(Sunrise: Aug. 25, 1927 – Sunset: Sept. 28, 2003)
When Althea Gibson was born, tennis, like many facets of American society, was rigidly segregated. She was born on August 25, 1927 in Silver, South Carolina. At the age of three, her parents, Daniel and Anne Gibson, moved to New York, where she grew up in the rough and tumble life of Harlem. She graduated from junior high school in 1941 and was transferred to Yorkville Trade School.
Her school years were somewhat disappointing to her parents because she was not an A-student nor did she seem to be college-bound, a quality that Black parents strenuously pushed for in their children to help ease the pain and the strain of segregation and discrimination. It was during that time that the magnetism of tennis captured young Gibson’s imagination. She had found her niche and began playing paddle tennis.
After winning some medals in local competitions, she was observed by Buddy Walker who took her to the Harlem River Cosmopolitan Tennis Courts where her game improved by leaps-and-bounds. Along the way, she also met Juan Serrell, a schoolteacher, who took her to his tennis club where she further developed her aptitude, and fine-tuned her skills. Around 1942, she played in her first tournament in the New York Open Championship where she reached the finals.
It is important to note that the social climate at that time, made Gibson a target of race-haters and white racists. While she was playing tennis, she was also battling discrimination. In addition, unlike Jackie Robinson, whose color line breakthrough was lauded as being historic, her breaking the color barrier in tennis went largely unheralded. However, she persevered and prevailed like so many other Blacks in similar racial situations.
Then two Black physicians, Drs. Hubert Eaton and Walter Johnson, themselves avid tennis players, took a serious interest in Gibson’s career and began to guide her down the professional path. Through their efforts, she received better training and instructions, and began to participate in more recognized competitions. She had a sterling amateur career during the late forties and fifties. She won 56 singles and doubles before being recognized for her athletic ability, skill and grace in professional tennis. She was the first and the “only” which was very lonely at that time. In 1951, she won her first international title, the Caribbean Championship in Montego Bay, Jamaica. From there, she went on to win 11 major titles including the French Championship in 1956; prestigious championships at both Wimbledon and Forest Hills in 1957, and the Australian Doubles and the U.S. Open in the late fifties. In 1957, the Associated Press voted Gibson the Female Athlete of the year. She was presented the Medallion of the City by then New York Mayor Robert Wagner; and she was honored with the ticker tape parade along Broadway for her Wimbledon victory.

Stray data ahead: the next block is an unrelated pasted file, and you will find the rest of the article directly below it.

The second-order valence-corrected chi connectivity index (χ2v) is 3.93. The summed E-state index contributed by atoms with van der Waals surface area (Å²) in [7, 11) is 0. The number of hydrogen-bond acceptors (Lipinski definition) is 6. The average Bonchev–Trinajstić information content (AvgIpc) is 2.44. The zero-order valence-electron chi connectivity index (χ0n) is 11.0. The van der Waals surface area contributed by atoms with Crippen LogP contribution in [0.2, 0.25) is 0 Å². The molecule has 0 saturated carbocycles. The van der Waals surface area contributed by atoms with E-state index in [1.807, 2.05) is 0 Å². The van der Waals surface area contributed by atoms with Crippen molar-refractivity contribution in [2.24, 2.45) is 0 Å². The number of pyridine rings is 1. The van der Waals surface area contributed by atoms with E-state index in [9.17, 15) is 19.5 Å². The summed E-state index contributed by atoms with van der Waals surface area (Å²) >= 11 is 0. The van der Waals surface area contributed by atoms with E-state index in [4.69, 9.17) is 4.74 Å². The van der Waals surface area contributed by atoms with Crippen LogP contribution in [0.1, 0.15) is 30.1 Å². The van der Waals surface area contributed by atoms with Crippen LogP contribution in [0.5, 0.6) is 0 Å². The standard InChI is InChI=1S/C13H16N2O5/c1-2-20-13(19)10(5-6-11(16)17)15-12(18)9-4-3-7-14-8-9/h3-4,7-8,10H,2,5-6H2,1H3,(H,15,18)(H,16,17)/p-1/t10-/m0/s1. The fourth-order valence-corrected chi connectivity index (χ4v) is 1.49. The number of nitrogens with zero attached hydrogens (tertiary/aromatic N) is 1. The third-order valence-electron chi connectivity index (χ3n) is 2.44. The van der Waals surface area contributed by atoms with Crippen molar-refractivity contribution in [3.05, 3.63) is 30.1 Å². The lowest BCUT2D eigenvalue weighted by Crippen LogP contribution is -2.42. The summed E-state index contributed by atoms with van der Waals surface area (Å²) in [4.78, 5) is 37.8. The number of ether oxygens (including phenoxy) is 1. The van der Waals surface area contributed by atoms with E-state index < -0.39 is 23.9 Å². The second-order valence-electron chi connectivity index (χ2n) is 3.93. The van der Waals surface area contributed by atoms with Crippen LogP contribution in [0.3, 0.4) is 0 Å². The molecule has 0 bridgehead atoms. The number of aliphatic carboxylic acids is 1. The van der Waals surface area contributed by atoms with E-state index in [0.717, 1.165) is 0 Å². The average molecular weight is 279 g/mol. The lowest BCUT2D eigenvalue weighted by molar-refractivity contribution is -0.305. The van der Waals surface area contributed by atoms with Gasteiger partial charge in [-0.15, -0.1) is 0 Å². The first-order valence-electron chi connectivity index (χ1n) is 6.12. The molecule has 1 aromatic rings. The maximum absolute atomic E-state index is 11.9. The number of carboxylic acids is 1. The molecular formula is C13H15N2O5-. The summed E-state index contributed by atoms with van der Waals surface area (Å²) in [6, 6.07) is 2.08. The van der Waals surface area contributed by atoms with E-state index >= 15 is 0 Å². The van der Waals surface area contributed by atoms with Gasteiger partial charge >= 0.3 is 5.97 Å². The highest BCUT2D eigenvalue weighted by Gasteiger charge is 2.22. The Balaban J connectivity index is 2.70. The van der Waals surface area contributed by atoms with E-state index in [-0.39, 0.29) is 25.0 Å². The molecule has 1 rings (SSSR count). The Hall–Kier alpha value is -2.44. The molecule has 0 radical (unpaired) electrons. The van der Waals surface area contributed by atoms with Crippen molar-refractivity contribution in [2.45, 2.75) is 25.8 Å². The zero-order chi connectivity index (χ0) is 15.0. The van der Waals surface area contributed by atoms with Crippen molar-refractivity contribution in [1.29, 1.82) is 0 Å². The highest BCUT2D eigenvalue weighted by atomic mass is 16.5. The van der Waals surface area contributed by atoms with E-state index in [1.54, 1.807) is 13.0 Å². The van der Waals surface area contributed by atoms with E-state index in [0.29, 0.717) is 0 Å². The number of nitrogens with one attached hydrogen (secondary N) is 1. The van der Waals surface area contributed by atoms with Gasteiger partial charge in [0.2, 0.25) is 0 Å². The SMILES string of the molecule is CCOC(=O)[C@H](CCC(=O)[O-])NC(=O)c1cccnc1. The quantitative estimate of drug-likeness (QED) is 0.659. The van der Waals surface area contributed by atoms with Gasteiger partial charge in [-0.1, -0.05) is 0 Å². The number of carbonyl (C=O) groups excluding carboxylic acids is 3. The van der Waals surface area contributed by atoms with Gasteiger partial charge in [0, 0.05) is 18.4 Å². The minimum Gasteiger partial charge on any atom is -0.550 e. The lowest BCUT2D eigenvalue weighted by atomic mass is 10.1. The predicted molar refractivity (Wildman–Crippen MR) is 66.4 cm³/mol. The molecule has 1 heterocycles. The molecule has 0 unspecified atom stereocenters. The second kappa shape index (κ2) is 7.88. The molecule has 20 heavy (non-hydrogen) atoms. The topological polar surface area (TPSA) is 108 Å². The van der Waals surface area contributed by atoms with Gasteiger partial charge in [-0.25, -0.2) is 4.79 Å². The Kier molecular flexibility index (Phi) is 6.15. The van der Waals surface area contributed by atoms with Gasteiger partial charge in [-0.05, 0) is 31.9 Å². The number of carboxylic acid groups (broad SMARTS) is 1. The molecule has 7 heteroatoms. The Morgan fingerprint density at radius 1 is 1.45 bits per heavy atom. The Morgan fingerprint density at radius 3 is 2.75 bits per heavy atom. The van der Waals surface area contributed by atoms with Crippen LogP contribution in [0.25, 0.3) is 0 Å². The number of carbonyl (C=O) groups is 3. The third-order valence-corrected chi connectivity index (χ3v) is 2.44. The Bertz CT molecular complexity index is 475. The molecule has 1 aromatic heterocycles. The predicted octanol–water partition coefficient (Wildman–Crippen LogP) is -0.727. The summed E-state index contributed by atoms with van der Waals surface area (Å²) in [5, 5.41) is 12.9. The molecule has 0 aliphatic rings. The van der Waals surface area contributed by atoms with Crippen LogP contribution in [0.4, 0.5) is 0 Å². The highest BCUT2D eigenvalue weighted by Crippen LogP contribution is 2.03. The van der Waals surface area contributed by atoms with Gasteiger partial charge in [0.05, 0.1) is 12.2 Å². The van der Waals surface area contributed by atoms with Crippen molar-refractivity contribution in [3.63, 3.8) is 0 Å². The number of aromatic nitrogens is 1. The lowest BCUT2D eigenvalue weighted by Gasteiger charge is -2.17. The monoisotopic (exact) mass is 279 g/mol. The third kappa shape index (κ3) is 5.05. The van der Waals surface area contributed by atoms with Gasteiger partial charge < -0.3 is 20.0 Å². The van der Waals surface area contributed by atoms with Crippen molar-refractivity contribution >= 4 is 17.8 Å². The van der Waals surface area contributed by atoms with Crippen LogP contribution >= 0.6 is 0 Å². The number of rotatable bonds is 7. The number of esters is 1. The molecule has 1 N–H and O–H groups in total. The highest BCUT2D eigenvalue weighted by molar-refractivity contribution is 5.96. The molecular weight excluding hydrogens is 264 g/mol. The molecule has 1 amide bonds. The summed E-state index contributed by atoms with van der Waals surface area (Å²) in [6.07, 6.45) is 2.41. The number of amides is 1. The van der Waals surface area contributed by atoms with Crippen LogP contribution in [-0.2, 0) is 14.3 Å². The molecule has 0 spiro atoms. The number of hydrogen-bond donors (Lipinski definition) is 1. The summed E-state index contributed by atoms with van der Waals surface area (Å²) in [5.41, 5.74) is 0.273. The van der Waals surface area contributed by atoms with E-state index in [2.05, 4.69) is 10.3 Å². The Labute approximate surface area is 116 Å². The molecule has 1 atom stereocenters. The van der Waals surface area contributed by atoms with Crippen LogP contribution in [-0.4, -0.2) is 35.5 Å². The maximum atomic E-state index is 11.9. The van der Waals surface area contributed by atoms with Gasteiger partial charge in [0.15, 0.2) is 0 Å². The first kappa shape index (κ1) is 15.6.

Though she made her mark in tennis, Gibson also was an avid golf player. She qualified for the Ladies Professional Golf Association in 1964 and was one of the longest hitters in the game. She played in 171 LPGA tournaments.
Not only did she pioneer the way for tennis greats Arthur Ashe, and Venus and Serena Williams, but Gibson also paved the way for golfing great Tiger Woods.
She recounted her life in her autobiography, I Always Wanted to be Somebody, and left a rich legacy in American history. Gibson died on September 28, 2003.